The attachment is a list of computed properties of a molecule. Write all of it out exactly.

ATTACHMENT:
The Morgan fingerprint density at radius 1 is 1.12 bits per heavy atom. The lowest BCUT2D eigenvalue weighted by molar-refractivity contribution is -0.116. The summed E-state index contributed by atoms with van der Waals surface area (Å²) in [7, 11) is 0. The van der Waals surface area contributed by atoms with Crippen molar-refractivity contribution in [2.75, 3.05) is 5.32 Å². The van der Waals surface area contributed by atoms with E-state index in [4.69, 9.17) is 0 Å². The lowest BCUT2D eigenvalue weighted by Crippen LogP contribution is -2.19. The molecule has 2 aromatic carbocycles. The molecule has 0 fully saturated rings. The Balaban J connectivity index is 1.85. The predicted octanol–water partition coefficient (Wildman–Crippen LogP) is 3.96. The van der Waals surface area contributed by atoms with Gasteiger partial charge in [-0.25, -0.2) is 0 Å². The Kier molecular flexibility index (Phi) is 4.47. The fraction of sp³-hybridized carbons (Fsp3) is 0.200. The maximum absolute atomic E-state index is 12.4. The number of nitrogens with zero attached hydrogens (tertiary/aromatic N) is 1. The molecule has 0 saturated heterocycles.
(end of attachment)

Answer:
The Morgan fingerprint density at radius 1 is 1.12 bits per heavy atom. The lowest BCUT2D eigenvalue weighted by molar-refractivity contribution is -0.116. The summed E-state index contributed by atoms with van der Waals surface area (Å²) in [7, 11) is 0. The van der Waals surface area contributed by atoms with Crippen molar-refractivity contribution in [2.75, 3.05) is 5.32 Å². The van der Waals surface area contributed by atoms with E-state index in [4.69, 9.17) is 0 Å². The lowest BCUT2D eigenvalue weighted by Crippen LogP contribution is -2.19. The molecule has 2 aromatic carbocycles. The molecule has 0 fully saturated rings. The Balaban J connectivity index is 1.85. The predicted octanol–water partition coefficient (Wildman–Crippen LogP) is 3.96. The van der Waals surface area contributed by atoms with Gasteiger partial charge in [-0.25, -0.2) is 0 Å². The Kier molecular flexibility index (Phi) is 4.47. The fraction of sp³-hybridized carbons (Fsp3) is 0.200. The maximum absolute atomic E-state index is 12.4. The number of nitrogens with zero attached hydrogens (tertiary/aromatic N) is 1. The molecule has 0 saturated heterocycles.